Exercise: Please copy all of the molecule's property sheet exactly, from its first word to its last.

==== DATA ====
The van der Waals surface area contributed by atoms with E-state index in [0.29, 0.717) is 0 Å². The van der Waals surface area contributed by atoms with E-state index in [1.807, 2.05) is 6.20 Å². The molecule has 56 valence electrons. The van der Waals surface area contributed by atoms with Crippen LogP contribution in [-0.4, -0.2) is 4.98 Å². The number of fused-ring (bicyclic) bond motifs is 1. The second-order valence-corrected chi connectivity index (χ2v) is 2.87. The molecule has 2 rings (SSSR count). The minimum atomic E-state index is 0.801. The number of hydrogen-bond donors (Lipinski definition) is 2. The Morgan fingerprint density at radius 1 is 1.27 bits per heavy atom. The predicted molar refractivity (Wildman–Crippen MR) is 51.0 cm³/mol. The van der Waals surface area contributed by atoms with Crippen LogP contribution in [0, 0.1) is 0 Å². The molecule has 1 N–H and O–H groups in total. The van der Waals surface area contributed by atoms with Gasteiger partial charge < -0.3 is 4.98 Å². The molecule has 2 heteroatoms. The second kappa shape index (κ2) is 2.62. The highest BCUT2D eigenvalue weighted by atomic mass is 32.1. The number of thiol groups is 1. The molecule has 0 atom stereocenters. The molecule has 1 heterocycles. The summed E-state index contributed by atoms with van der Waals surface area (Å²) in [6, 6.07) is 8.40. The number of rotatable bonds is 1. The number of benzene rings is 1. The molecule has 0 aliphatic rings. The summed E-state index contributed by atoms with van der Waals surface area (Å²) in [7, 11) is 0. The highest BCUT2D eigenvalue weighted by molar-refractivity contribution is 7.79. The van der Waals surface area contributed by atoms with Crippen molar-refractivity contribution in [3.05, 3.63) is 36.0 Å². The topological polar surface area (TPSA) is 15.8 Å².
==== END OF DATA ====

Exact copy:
The van der Waals surface area contributed by atoms with E-state index in [0.29, 0.717) is 0 Å². The van der Waals surface area contributed by atoms with E-state index in [1.807, 2.05) is 6.20 Å². The molecule has 56 valence electrons. The van der Waals surface area contributed by atoms with Crippen LogP contribution in [-0.4, -0.2) is 4.98 Å². The number of fused-ring (bicyclic) bond motifs is 1. The second-order valence-corrected chi connectivity index (χ2v) is 2.87. The molecule has 2 rings (SSSR count). The minimum atomic E-state index is 0.801. The number of hydrogen-bond donors (Lipinski definition) is 2. The Morgan fingerprint density at radius 1 is 1.27 bits per heavy atom. The predicted molar refractivity (Wildman–Crippen MR) is 51.0 cm³/mol. The van der Waals surface area contributed by atoms with Crippen LogP contribution in [0, 0.1) is 0 Å². The molecule has 1 N–H and O–H groups in total. The van der Waals surface area contributed by atoms with Gasteiger partial charge < -0.3 is 4.98 Å². The molecule has 2 heteroatoms. The second kappa shape index (κ2) is 2.62. The highest BCUT2D eigenvalue weighted by atomic mass is 32.1. The number of thiol groups is 1. The molecule has 0 atom stereocenters. The molecule has 1 heterocycles. The summed E-state index contributed by atoms with van der Waals surface area (Å²) in [6, 6.07) is 8.40. The number of rotatable bonds is 1. The number of benzene rings is 1. The molecule has 0 aliphatic rings. The summed E-state index contributed by atoms with van der Waals surface area (Å²) in [7, 11) is 0. The highest BCUT2D eigenvalue weighted by molar-refractivity contribution is 7.79. The van der Waals surface area contributed by atoms with Crippen molar-refractivity contribution in [3.05, 3.63) is 36.0 Å². The topological polar surface area (TPSA) is 15.8 Å².